Louise Francis graduated from Guildford School of Acting last year and made her debut in the 50th anniversary of Hair. After growing up in Birmingham, she returns to the Midlands with the Hope Mill Theatre’s vibrant new tour.
Born and bred in Birmingham, Louise studied musical theatre at Birmingham Ormiston Academy for her college years before heading off to drama school in London. “It has been such a whirlwind,” she said. “It’s my first job and funnily enough Hair was a show I did at GSA. I played Dionne and so now to be doing the show on a professional scale is just amazing. I get to really be part of a journey as I move into the professional world.”
Louise covers three parts in the show and went on for Dionne in Manchester earlier this year. “It was insane, we hadn’t done a cover run or anything as it was so early on but luckily because I played the role before it was really inside me,” she explained. “Drama school training really gave me so many skills but one of those was to always be prepared. It’s so important to always keep on your toes, be alert and be prepared.
“As I went on for my cover in the third week, I am really glad that I’d been so observant and prepared throughout the rehearsal process. I knew I was doing three covers, so doing swing maps and preparation like that really helped me.”
After a hugely successful run at the Hope Mill Theatre and then the Vaults in London, it was beautifully intimate production. “You’d think because of the nature of the show that it needs the intimacy of being immersive, but it really does work well on a big stage,” she said. “I think especially with the amazing set; it is just a visual spectacle. There is so much to look at and the story really carries through. Everyone in the cast is so passionate and I think that really translates to the audience.”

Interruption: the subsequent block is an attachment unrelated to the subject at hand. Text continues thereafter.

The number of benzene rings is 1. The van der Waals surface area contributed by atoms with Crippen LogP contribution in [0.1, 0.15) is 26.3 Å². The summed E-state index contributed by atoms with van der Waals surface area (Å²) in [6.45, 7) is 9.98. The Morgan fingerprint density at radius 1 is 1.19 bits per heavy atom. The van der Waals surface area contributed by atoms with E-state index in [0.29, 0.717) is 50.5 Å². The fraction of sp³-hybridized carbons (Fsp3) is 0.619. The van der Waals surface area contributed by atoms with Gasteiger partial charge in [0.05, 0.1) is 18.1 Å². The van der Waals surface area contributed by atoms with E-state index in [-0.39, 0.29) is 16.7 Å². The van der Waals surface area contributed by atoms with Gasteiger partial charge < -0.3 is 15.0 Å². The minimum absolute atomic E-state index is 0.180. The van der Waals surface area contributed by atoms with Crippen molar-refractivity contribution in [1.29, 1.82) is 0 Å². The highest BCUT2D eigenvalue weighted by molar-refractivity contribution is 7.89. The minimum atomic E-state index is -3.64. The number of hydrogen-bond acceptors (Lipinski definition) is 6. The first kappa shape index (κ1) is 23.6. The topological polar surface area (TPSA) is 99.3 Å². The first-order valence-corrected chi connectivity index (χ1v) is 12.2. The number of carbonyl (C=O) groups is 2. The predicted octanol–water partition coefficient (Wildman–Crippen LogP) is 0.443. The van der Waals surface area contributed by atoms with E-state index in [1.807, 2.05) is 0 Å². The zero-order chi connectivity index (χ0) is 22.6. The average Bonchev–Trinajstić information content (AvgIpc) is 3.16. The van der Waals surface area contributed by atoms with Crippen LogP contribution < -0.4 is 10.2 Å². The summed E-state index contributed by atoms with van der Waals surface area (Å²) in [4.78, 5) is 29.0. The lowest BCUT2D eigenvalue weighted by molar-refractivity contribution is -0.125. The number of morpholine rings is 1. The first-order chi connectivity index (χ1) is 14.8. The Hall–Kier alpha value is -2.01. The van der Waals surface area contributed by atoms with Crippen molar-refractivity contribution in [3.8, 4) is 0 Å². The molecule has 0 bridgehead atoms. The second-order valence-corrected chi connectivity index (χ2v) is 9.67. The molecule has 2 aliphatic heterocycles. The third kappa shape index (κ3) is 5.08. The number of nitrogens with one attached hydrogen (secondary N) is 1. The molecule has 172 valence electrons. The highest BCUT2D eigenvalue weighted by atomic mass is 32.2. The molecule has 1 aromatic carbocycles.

Based on life in the 70s, it’s a story that doesn’t have a set narrative but spans the hippy culture, the civil rights movement and the start of the LGBT movement. “It is based on a really poignant time in history,” Louise explained. “I always tell people not to read too deeply into it, because it is a crazy show. You’ll see some crazy things but you just need to take it with a pinch of salt, be present and watch it to enjoy it.”
It’s a cult musical and Louise sees the same audience members return to the show countless times. “We have some amazing people that have seen it in almost every city,” she said. “There is a guy that always used to see it at The Vaults and he came to Wimbledon, Cheltenham and even Cardiff.
“At the end, you might have seen on social media, but we get everyone up dancing and even have them up on stage. People really love it. It is just contagious and such a feel-good show.”
Despite being the 50thanniversary, it is a musical that has so many themes that are still relevant today. “All the issues brought up in the show are things that aren’t attributed to a time period. It is things that are still relevant today and probably still will be in fifty years time,” Louise said. “The main essence of it is equality and freedom and they are things that we fight for day to day, especially the legalisation of gay marriage that is still happening in other countries.
“Gay rights, black rights, it is all in the show and I think it is things that will be recurring throughout history. This show advocates be who you want to be, do what you want to do and that is what it really truly does.”
Returning to the Midlands is really special for Louise as she gets to bring the show that means so much to her home. “It is so nice for me to be reminded why I started doing this,” she explained. “Being home and seeing all the little trophies from doing theatre at as young as six years old is so important for me.
“I am seeing my dreams coming true, it is a really big deal for me and I am just really grateful to be here and share it with all my family and friends who supported me from day one.”
Photo credit // Pamela Raith